The polymerization reaction conditions are conventional to those skilled in the art, as well as the conditions for quaternization of the polymer. Techniques for depositing the quaternized polymer as an ultra-thin coating layer on an anionic substrate are also conventional to those skilled in the art and include dipping, coating and spraying.
Anionic polymer is prepared by polymerizing the following reactants:
Aromatic vinyl chloride
Polymerization is performed utilizing the above reactants in a conventional manner. Thereafter the polymer is coagulated, separated and dried. The polymer is then dissolved in a conventional solvent and partially sulfonated by adding a sulfonating agent.
The anionic coating is formed as described above for the cationic coating. Also, the cationic substrate is coated in the manner described above for the anionic substrates. Overall, this description is similar to and reference is made to the description of preparation of the cationic polymer for additional details about preparation of anionic polymer coating on a cationic substrate. There are, however, additional details.
The anionic catalyst can be sodium persulfate, potassium persulfate, ammonium persulfate or other equivalent catalysts.
The anionic surfactant can be sodium lauryl sulfate, dihexyl sodium sulfonate or other equivalent surfactants.
The concentrations of the catalyst and surfactant are conventional to those skilled in the art. The concentration of the sulfonating agent is between 1 and 25% and preferably between 5 and 20%.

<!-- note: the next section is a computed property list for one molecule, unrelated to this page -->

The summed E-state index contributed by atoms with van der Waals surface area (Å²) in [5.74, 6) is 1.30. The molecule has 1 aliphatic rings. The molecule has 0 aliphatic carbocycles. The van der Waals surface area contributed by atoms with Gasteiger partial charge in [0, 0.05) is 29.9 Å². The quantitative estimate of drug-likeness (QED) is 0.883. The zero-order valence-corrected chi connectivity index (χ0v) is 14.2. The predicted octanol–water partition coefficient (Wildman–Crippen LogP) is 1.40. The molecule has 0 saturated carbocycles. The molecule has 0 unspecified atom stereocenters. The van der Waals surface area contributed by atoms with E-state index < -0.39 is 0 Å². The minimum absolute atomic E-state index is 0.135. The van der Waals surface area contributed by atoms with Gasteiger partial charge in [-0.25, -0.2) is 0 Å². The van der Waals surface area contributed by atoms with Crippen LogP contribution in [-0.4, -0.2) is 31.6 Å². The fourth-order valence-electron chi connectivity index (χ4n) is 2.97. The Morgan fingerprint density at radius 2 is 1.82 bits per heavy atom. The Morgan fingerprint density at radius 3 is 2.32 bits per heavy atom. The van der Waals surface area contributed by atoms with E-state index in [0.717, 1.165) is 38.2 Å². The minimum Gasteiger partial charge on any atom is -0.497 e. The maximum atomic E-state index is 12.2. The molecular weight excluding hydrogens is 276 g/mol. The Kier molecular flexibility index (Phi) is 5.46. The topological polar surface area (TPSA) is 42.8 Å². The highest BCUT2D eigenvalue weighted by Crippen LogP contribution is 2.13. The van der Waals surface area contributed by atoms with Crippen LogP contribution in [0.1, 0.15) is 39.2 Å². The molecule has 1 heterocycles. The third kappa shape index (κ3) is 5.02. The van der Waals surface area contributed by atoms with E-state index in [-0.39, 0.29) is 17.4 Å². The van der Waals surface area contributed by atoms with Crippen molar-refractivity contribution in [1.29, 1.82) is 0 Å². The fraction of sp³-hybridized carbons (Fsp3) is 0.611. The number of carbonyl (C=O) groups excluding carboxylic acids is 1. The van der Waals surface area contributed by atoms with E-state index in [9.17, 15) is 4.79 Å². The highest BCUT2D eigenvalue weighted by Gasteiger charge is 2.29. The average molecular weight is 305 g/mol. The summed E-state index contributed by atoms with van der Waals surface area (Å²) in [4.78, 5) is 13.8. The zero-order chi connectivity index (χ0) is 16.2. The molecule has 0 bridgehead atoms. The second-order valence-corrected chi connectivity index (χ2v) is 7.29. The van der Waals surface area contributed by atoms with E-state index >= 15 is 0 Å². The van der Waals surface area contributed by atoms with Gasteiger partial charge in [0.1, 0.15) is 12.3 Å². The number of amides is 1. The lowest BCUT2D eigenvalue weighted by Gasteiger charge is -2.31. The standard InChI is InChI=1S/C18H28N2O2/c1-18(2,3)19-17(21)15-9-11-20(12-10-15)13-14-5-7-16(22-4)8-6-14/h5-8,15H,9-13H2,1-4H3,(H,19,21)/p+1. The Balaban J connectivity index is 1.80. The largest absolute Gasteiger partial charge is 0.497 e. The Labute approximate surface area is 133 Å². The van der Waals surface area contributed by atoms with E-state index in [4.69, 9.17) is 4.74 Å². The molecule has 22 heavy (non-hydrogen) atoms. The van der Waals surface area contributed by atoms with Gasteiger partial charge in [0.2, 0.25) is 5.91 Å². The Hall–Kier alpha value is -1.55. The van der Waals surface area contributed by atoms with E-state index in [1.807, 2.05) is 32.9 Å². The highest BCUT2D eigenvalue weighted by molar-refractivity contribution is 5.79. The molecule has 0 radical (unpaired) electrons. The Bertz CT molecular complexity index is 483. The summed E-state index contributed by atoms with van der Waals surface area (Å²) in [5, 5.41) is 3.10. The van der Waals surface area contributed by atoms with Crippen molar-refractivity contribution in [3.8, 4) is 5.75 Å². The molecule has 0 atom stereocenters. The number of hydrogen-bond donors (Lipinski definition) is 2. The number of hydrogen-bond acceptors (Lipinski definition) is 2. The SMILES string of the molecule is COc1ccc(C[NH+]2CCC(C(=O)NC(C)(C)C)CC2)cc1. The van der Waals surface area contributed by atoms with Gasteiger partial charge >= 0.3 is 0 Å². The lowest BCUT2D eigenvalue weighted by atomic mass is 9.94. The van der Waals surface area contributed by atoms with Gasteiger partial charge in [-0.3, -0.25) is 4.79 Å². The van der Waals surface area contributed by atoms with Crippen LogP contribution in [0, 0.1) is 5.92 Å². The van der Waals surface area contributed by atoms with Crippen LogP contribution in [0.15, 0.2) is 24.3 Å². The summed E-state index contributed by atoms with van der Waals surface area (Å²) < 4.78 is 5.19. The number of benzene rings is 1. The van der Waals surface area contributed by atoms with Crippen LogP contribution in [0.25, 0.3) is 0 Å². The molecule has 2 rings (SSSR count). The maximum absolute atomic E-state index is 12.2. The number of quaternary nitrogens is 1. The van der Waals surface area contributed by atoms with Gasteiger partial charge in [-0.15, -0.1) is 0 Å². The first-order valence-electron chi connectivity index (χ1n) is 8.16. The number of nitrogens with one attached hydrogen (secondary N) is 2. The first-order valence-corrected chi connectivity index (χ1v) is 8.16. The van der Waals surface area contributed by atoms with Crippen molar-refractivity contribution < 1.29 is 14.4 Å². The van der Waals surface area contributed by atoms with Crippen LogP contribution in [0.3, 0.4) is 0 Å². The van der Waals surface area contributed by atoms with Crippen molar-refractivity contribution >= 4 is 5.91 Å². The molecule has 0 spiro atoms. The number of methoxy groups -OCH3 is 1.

Polymer useful in forming thin lipid coatings have an important biological function in controlling flux of water, salts and non-electrolytes into and out of cells. Ultra-thin lipid coatings are useful in a variety of engineering applications. The above-described polymer is useful in the preparation of a new type of lipid-like membrane. These new permselective membrane structures are prepared by depositing an ultra-thin selective layer on a relatively non-selective but permeable substrate. The substrate is anionic or cationic in preferably a hollow fiber or tubular form. Although, the form also can be planar. Treatment of at least one of the surfaces of the substrate with a solution of an ionic polymer containing anionic or cationic functionality produces a composite membrane with selective permeability. This treatment produces an extremely thin surface coating that is unexpectedly tenaciously held by electrostatic forces. The hydrophobicity of the polymer, which is controlled by its composition, determines the permeability of the composite membrane. While an unmodified membrane shows high permeability to hydrophilic ions such as Na+, Li+, Ca2+, H+ and the like, the new composite membrane is, in general, much less permeable to such ions. More particularly, such membranes show over three orders of magnitude less permeability. On the other hand, the thin barrier coating is still quite permeable to such less polar species as ammonia, alcohols and iodine. Therefore, the composite membranes of the present invention are able to make clean separations of, for example: